Tuesday, August 6, 2013

New (old) table saw. My Delta 1160 tilty top

So as you are aware, my table saw has been somewhat temperamental as of late. I mean, it works great now but.......I don't know. I guess that I never really felt like it was going to be a long term relationship. More a paring of convenience.  My father always told me that I would be more fun to be around if I would actually act my age, rather than that of a grumpy old man (this when I was in my wild 'teens). What could be a more appropriate saw than one that was old before I was even born? Obsolete, inconvenient AND old? Perfect!
Weeks of lurking on Craigslist yielded a few prospects, but in honor of my incipient curmudgeon-hood (is that a word?) I settled on........

Delta 1160 Tilty top table saw

In keeping with my tradition of not remembering to take the proper photos, and when I do remember, they are bad, this is what you get. This is a partially dis-assembled Delta 1160 table saw of a 1950'ish vintage. I had to take it apart so that I could fit it in my little car to get it home, so I figured that I might as well clean it up and give it a new paint job.

  Rather than have the arbor and blade tilt, like any reasonable saw, these ones have the motor and arbor/blade assembly stationary while the table rises, lowers and tilts. A bit goofy and inconvenient, it also has a very small footprint for it's size and is heavy and dead simple.

From the bottom

If you are looking at buying one of these, there are a few things to look for. The entire (HEAVY!) weight of the table and fence are supported by these two ridiculously puny trunnions. And they are cast out of a pot metal called Zamak. It's that stuff that cheap cabinet door handles and other things are made out of and looks and feels a bit like aluminum. Not tough, durable or high quality. These saws are top-heavy and if it goes over hard, these are the weakest link. Most everything else on these saws is well built, but these......


 This is the front trunnion, where the 90 degree stop would be located if it had one. I have a feeling that even if it were still there, it wouldn't be for long.

More cracks!

This is the rear trunnion and you can see that the primary retaining bolt has split the casting a bit. This is also very common, but I am not worried in the least. It sure would've been nice if these pieces had been made out of a stronger material like cast steel. I think that these machines were targeted at the home hobbyist woodworker or small shop, often as a combo unit with a jointer on the side. I wonder if the designers would've guessed that even these lower quality units would still be around and in use 60 or so years after they were originally built? Products manufacture to the lowest common denominator and price point has turned this antique into a high quality/value tool that REALLY makes new saws seem cheap and flimsy. It makes you wonder what will be the norm in another 50 years.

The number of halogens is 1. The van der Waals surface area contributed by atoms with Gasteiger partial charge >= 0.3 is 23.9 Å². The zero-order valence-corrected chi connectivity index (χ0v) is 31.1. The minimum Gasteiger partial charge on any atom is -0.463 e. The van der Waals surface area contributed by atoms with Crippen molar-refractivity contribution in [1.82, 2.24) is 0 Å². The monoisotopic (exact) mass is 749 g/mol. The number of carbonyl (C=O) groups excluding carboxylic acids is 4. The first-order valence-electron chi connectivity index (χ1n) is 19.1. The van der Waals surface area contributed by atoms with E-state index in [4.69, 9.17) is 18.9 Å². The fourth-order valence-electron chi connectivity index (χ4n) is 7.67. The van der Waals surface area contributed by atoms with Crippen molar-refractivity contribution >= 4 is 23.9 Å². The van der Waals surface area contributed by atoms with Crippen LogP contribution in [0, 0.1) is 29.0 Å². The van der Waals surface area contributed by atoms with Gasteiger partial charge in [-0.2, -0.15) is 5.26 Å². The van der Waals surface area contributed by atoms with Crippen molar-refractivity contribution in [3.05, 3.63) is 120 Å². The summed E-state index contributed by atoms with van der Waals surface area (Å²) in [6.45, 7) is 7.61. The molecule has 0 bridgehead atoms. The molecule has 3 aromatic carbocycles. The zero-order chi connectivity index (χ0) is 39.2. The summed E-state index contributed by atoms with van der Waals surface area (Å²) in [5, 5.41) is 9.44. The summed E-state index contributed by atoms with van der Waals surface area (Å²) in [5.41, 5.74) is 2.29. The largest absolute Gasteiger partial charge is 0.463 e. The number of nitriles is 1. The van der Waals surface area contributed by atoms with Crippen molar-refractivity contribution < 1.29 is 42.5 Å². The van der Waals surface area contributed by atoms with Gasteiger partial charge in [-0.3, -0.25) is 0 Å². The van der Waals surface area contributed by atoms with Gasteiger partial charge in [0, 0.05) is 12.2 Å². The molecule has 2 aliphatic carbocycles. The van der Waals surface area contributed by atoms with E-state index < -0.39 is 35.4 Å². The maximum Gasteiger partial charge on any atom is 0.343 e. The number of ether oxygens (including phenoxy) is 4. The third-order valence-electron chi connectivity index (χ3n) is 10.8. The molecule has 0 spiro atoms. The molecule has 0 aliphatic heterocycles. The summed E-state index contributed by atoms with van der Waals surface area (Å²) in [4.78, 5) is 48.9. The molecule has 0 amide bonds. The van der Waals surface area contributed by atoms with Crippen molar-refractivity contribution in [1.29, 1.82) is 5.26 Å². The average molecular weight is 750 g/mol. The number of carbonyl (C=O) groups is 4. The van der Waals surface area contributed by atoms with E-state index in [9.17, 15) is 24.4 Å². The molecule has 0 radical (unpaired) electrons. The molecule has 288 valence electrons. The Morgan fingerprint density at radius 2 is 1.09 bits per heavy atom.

Remember when I said that these saws are top heavy? This one had tipped at some point in it's long life, breaking a couple of the bolt bosses on the underside. The repairs were two well performed brazes (?) and look to be good to go. The heat required for brazing is pretty high and often causes......

Flat (NOT)

Warpage. My photo skills being what they are, what you are seeing is a cast iron table surface that is bulged upward about 1/32" in the center between the two miter gauge slots. Again, not the end of the world. We have the knowledge, we have the power!

Completely dis-assembled, there are only about 2 dozen parts to this saw, so cleaning and painting were simple and pretty easy. Clean off the 60 years of caked on pitch and grease, mask, sand and paint. Not too much to show.

I used Rustoleum hammer finish black, painted with a brush to look a bit like wrought iron. I love this paint. Super easy to use and very durable, all things considered.

One note. If you use oven cleaner to remove the old pitch, don't let it touch the cool, red emblems. Two of the four weren't color fast. Why only two? This is a before.
Before. Red! (YEA!)

After. Pink (BOO!)
 Go figure.

Saw ( to be)
Other than that, pretty good. I also used a Rustoleum metalic gold spray paint for the hand cranks and stuff. I have never gotten that type of finish that I want with this type of paint, but I thought that maybe things had changed since way back when. Evidently not. What I want is brass/copper look. I might try electroplating. Give me a few days. Even with the crummy paint, it still came out OK. Now I just need to put it together.

Typical mess

I think that I remember
That's better

Now for the moment of truth.

Cutting machine
Nasty old doug fir, 4" rip
I did some test cuts to see how the saw and motor perform. Nicely, as it turns out (whew!). This is a 3" rip in 4" stock, hard old Doug fir, to see if the motor bogs down. The motor barely even changed pitch. Then I flipped the stock to finish the cut, still at full height, to check for blade wobble. Basically none. All attributed to the fence adjustment, which still needs doing. And the warped table top.

Time for some exercise
I used a long sanding block to mark the high spots, then put a 50 grit belt on my portable belt sander and got busy. After about 20 rounds of mark/sand, I got tired and remembered to take some photos.

Back in black
Kind of funny. When I looked for some "before" type photos to use, I saw some pictures on the "Old woodworking machinery" website of one of these, in the exact black finish, that someone else had rehab-ed. He did a REAL nice job. I also built a mobile base that will have a small cabinet to the right of the saw. This gives it a bit more stability and lets me roll it around my small shop. Good stuff.